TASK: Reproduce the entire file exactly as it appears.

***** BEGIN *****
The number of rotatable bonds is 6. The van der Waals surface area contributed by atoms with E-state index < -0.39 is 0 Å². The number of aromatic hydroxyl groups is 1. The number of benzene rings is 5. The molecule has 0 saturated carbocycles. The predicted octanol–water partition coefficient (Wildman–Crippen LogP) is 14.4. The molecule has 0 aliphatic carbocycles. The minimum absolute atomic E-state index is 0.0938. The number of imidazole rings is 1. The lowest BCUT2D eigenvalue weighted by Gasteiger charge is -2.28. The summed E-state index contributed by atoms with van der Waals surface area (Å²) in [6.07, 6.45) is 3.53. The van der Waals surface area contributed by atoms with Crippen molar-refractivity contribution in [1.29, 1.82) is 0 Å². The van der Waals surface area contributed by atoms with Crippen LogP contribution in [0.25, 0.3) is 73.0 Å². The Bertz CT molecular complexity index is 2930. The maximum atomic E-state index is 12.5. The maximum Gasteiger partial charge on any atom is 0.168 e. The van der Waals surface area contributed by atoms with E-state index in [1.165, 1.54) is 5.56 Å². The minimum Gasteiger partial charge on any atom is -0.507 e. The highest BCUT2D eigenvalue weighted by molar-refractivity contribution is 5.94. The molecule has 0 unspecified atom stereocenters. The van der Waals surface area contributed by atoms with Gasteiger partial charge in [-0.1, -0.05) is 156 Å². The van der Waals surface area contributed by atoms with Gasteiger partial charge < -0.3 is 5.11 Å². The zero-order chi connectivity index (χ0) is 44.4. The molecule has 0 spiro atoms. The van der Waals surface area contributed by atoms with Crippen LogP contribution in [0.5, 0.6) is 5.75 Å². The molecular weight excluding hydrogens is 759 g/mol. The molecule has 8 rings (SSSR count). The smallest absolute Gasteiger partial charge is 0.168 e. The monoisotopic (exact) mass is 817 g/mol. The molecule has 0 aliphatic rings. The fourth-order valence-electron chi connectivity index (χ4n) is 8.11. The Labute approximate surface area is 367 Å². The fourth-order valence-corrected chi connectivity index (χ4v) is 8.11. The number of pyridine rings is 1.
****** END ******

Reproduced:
The number of rotatable bonds is 6. The van der Waals surface area contributed by atoms with E-state index < -0.39 is 0 Å². The number of aromatic hydroxyl groups is 1. The number of benzene rings is 5. The molecule has 0 saturated carbocycles. The predicted octanol–water partition coefficient (Wildman–Crippen LogP) is 14.4. The molecule has 0 aliphatic carbocycles. The minimum absolute atomic E-state index is 0.0938. The number of imidazole rings is 1. The lowest BCUT2D eigenvalue weighted by Gasteiger charge is -2.28. The summed E-state index contributed by atoms with van der Waals surface area (Å²) in [6.07, 6.45) is 3.53. The van der Waals surface area contributed by atoms with Crippen molar-refractivity contribution in [1.29, 1.82) is 0 Å². The van der Waals surface area contributed by atoms with Crippen LogP contribution in [0.25, 0.3) is 73.0 Å². The Bertz CT molecular complexity index is 2930. The maximum atomic E-state index is 12.5. The maximum Gasteiger partial charge on any atom is 0.168 e. The van der Waals surface area contributed by atoms with E-state index in [1.165, 1.54) is 5.56 Å². The minimum Gasteiger partial charge on any atom is -0.507 e. The highest BCUT2D eigenvalue weighted by molar-refractivity contribution is 5.94. The molecule has 0 unspecified atom stereocenters. The van der Waals surface area contributed by atoms with Gasteiger partial charge in [-0.1, -0.05) is 156 Å². The van der Waals surface area contributed by atoms with Gasteiger partial charge < -0.3 is 5.11 Å². The zero-order chi connectivity index (χ0) is 44.4. The molecule has 0 spiro atoms. The van der Waals surface area contributed by atoms with Crippen LogP contribution in [0.5, 0.6) is 5.75 Å². The molecular weight excluding hydrogens is 759 g/mol. The molecule has 8 rings (SSSR count). The smallest absolute Gasteiger partial charge is 0.168 e. The monoisotopic (exact) mass is 817 g/mol. The molecule has 0 aliphatic rings. The fourth-order valence-electron chi connectivity index (χ4n) is 8.11. The Labute approximate surface area is 367 Å². The fourth-order valence-corrected chi connectivity index (χ4v) is 8.11. The number of pyridine rings is 1.